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Pregnancy is an exciting time, albeit a little overwhelming. During this time, your body will go through a lot of changes to prepare for your baby’s arrival. A typical pregnancy lasts 40 weeks from the first day of your last menstrual period to the birth of your baby, and is split up into three trimesters. However, a pregnancy is considered full term at 37 weeks.

A missed period is usually the first sign that you may be pregnant. If you have your suspicions, it’s a good idea to take a pregnancy test, and your doctor can confirm your pregnancy via a blood test.

The First Trimester – 1 to 13 Weeks

During the first trimester, hormonal changes will affect nearly every organ system of your body. They can trigger symptoms such as morning sickness, cravings for certain foods, mood swings, headaches, weight gain or loss or tender breasts. Fortunately for many women, these symptoms go away as pregnancy progresses.

During the first trimester, it’s important to make changes to your daily routine and lifestyle, such as going to bed earlier or eating smaller meals more frequently.

The Second Trimester – 14 to 26 Weeks

During the second trimester, your abdomen will begin to expand and you will begin to feel your baby moving around. However, as your body makes room for your growing baby, you may experience body aches in your back, abdomen, groin or thighs, and you may also notice stretch marks on your abdomen, thighs, buttocks and/or breasts.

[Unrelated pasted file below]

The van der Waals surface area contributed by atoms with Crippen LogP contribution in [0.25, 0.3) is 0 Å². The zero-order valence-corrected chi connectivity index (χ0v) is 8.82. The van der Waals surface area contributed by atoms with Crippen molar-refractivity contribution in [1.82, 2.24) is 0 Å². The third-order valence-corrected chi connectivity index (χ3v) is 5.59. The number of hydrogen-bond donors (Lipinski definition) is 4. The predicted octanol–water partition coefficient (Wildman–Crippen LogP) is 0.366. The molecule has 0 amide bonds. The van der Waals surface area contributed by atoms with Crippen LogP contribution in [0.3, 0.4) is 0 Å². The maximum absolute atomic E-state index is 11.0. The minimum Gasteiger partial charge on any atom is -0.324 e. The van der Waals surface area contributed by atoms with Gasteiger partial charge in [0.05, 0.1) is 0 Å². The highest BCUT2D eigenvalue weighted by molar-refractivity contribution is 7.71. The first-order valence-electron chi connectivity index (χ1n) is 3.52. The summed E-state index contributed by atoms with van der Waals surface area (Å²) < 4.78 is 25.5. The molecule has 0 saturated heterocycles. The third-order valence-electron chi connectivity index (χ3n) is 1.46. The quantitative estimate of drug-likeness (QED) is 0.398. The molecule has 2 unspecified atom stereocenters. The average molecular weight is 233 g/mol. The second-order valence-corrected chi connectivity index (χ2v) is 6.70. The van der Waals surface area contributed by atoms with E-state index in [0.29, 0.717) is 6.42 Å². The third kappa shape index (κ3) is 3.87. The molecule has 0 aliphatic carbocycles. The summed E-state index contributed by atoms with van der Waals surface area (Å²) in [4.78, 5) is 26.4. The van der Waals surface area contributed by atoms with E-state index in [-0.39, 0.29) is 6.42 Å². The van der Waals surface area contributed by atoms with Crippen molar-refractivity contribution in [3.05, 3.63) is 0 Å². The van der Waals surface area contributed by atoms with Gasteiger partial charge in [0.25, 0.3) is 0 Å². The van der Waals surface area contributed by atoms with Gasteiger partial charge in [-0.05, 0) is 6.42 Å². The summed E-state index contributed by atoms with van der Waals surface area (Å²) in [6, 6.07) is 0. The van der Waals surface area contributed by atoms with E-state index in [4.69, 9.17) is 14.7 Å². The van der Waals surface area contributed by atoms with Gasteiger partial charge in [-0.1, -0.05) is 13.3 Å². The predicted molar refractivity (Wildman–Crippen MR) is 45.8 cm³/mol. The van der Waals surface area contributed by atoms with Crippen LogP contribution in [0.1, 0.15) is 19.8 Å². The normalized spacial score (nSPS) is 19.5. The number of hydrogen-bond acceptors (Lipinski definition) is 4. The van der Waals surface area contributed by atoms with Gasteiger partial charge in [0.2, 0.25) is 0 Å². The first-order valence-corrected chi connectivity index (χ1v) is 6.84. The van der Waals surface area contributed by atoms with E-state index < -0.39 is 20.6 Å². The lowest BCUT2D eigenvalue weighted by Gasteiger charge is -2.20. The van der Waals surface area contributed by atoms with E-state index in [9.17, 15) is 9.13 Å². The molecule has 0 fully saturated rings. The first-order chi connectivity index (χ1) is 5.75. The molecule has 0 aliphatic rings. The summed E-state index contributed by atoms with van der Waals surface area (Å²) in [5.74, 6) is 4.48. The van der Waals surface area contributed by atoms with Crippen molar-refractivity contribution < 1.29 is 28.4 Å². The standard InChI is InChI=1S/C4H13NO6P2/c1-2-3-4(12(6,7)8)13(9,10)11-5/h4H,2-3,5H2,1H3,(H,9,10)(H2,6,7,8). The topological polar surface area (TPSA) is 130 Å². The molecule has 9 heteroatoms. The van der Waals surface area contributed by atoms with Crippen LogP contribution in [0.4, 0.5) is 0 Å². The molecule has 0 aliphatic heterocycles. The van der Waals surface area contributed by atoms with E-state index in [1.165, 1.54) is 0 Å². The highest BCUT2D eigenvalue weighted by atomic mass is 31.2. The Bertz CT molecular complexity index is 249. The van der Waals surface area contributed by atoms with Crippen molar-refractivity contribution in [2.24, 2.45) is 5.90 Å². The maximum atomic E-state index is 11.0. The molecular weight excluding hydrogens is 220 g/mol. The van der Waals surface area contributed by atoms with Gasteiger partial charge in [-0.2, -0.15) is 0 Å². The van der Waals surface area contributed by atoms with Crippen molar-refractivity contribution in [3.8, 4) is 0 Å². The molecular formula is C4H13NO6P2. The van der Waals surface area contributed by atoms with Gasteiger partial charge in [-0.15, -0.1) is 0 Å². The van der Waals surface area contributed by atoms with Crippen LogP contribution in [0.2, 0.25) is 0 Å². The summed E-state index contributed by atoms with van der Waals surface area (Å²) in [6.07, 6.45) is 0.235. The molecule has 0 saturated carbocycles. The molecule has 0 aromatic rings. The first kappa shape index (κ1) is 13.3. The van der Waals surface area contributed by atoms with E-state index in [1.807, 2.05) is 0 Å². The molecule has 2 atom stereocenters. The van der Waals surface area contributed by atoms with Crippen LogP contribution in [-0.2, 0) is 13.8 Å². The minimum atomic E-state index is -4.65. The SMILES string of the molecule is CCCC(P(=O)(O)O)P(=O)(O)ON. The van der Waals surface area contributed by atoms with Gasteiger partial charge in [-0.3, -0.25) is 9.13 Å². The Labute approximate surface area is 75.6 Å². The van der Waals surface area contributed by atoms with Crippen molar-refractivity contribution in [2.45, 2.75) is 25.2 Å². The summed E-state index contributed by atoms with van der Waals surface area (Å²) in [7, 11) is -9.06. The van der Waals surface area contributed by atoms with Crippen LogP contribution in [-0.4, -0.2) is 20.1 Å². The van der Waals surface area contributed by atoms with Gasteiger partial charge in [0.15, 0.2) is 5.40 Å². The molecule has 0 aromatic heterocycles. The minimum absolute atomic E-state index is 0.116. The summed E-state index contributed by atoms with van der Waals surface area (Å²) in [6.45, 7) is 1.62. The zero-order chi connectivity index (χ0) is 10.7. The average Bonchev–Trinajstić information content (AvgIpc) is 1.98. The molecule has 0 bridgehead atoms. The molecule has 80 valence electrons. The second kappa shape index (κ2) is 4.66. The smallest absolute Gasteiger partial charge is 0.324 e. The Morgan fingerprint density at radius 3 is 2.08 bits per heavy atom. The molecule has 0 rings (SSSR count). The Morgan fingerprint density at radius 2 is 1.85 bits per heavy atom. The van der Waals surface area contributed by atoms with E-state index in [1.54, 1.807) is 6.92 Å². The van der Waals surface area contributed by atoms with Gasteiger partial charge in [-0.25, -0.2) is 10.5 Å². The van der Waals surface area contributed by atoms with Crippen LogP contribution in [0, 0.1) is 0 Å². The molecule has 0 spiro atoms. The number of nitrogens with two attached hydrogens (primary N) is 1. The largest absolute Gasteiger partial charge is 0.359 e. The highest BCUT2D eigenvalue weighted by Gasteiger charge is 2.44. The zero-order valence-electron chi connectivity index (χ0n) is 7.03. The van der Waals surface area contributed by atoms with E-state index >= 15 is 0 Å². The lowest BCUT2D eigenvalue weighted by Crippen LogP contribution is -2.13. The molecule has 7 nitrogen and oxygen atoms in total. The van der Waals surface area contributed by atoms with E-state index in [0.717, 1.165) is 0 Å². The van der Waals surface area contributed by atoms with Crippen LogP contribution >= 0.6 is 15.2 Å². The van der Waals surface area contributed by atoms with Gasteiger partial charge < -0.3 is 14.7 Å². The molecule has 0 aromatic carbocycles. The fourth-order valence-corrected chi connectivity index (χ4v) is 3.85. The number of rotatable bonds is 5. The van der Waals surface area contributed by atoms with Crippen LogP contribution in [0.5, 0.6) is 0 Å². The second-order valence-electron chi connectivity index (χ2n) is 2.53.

You may also notice the skin around your nipples darkening, varicose veins, swelling on the ankles, fingers and face or itching on the abdomen, palms, and soles of the feet. All of this is completely normal, but if you are feeling increasingly unwell, consult your doctor.

The Third Trimester – 27 to 40 Weeks

During the third trimester, some of the discomforts you experienced in your second trimester will continue. You’ll also likely notice that you’re going to the bathroom more often and you may experience heartburn, shortness of breath and contractions (which may be a real or false sign of labour). This is all because the baby is growing bigger and putting more pressure on your organs – but don’t worry, your baby is fine and these problems will lessen once you’ve given birth.

As you come closer and closer to your due date, your cervix becomes thinner and softer, which will help the birth canal to open during the birthing process. Your doctor will check your progress with a vaginal exam as you get close to your due date. You’re on the home stretch now – the final countdown has begun!

The third trimester is when you will go into labour and give birth to your baby.

Some Things to Remember

Foods to avoid. Some foods are not safe for you while you are pregnant, such as raw fish, soft cheeses (such as brie and camembert), raw or partially cooked eggs, liver products and alcohol.

Activities to avoid. Some activities are unsafe during pregnancy, such as going on rides, going in hot tubs or saunas, rigorous exercise and changing the kitty litter (cat faeces may carry the parasitic disease toxoplasmosis, which is rare but better to be safe than sorry).